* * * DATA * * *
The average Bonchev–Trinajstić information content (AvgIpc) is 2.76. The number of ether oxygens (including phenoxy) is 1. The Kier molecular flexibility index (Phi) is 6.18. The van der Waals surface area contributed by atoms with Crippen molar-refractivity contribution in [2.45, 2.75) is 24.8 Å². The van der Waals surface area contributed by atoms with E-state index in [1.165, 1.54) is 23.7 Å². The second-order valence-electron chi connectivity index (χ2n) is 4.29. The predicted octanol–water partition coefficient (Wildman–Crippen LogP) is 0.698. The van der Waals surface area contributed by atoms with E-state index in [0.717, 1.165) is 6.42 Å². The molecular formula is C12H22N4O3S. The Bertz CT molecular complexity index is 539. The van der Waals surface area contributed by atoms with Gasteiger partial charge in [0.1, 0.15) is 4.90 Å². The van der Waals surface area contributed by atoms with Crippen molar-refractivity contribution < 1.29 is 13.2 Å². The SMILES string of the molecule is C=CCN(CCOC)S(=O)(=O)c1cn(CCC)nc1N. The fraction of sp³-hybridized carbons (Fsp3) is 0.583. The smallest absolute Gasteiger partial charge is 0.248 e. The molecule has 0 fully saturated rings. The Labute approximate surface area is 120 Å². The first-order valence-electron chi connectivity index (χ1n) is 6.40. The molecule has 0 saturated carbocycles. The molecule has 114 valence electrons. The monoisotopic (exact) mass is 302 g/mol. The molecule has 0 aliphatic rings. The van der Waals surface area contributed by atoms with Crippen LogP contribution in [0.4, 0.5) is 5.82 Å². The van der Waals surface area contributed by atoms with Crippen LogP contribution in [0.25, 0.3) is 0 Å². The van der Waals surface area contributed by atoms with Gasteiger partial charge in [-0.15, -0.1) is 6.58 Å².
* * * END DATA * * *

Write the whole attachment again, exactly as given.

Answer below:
The average Bonchev–Trinajstić information content (AvgIpc) is 2.76. The number of ether oxygens (including phenoxy) is 1. The Kier molecular flexibility index (Phi) is 6.18. The van der Waals surface area contributed by atoms with Crippen molar-refractivity contribution in [2.45, 2.75) is 24.8 Å². The van der Waals surface area contributed by atoms with E-state index in [1.165, 1.54) is 23.7 Å². The second-order valence-electron chi connectivity index (χ2n) is 4.29. The predicted octanol–water partition coefficient (Wildman–Crippen LogP) is 0.698. The van der Waals surface area contributed by atoms with E-state index in [0.717, 1.165) is 6.42 Å². The molecular formula is C12H22N4O3S. The Bertz CT molecular complexity index is 539. The van der Waals surface area contributed by atoms with Gasteiger partial charge in [0.1, 0.15) is 4.90 Å². The van der Waals surface area contributed by atoms with Crippen molar-refractivity contribution < 1.29 is 13.2 Å². The SMILES string of the molecule is C=CCN(CCOC)S(=O)(=O)c1cn(CCC)nc1N. The fraction of sp³-hybridized carbons (Fsp3) is 0.583. The smallest absolute Gasteiger partial charge is 0.248 e. The molecule has 0 fully saturated rings. The Labute approximate surface area is 120 Å². The first-order valence-electron chi connectivity index (χ1n) is 6.40. The molecule has 0 saturated carbocycles. The molecule has 114 valence electrons. The monoisotopic (exact) mass is 302 g/mol. The molecule has 0 aliphatic rings. The van der Waals surface area contributed by atoms with Crippen LogP contribution in [0.4, 0.5) is 5.82 Å². The van der Waals surface area contributed by atoms with Crippen LogP contribution in [0.25, 0.3) is 0 Å². The van der Waals surface area contributed by atoms with Gasteiger partial charge in [-0.15, -0.1) is 6.58 Å².